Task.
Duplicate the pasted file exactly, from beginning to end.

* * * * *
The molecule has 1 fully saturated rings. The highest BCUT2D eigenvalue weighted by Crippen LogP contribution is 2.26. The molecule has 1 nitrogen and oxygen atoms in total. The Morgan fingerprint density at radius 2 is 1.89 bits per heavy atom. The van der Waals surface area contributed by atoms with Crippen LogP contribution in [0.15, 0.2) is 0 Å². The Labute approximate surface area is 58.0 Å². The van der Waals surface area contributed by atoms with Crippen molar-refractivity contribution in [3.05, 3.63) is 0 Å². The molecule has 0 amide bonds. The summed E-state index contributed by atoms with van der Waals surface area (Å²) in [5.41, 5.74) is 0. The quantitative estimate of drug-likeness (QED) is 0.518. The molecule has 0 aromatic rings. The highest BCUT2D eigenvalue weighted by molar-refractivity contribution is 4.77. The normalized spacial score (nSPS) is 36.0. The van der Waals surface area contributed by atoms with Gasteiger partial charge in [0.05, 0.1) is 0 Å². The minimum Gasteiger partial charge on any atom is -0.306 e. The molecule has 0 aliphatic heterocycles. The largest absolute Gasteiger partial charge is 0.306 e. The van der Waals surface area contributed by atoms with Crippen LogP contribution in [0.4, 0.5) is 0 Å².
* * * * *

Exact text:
The molecule has 1 fully saturated rings. The highest BCUT2D eigenvalue weighted by Crippen LogP contribution is 2.26. The molecule has 1 nitrogen and oxygen atoms in total. The Morgan fingerprint density at radius 2 is 1.89 bits per heavy atom. The van der Waals surface area contributed by atoms with Crippen LogP contribution in [0.15, 0.2) is 0 Å². The Labute approximate surface area is 58.0 Å². The van der Waals surface area contributed by atoms with Crippen molar-refractivity contribution in [3.05, 3.63) is 0 Å². The molecule has 0 amide bonds. The summed E-state index contributed by atoms with van der Waals surface area (Å²) in [5.41, 5.74) is 0. The quantitative estimate of drug-likeness (QED) is 0.518. The molecule has 0 aromatic rings. The highest BCUT2D eigenvalue weighted by molar-refractivity contribution is 4.77. The normalized spacial score (nSPS) is 36.0. The van der Waals surface area contributed by atoms with Gasteiger partial charge in [0.05, 0.1) is 0 Å². The minimum Gasteiger partial charge on any atom is -0.306 e. The molecule has 0 aliphatic heterocycles. The largest absolute Gasteiger partial charge is 0.306 e. The van der Waals surface area contributed by atoms with Crippen LogP contribution in [0.4, 0.5) is 0 Å².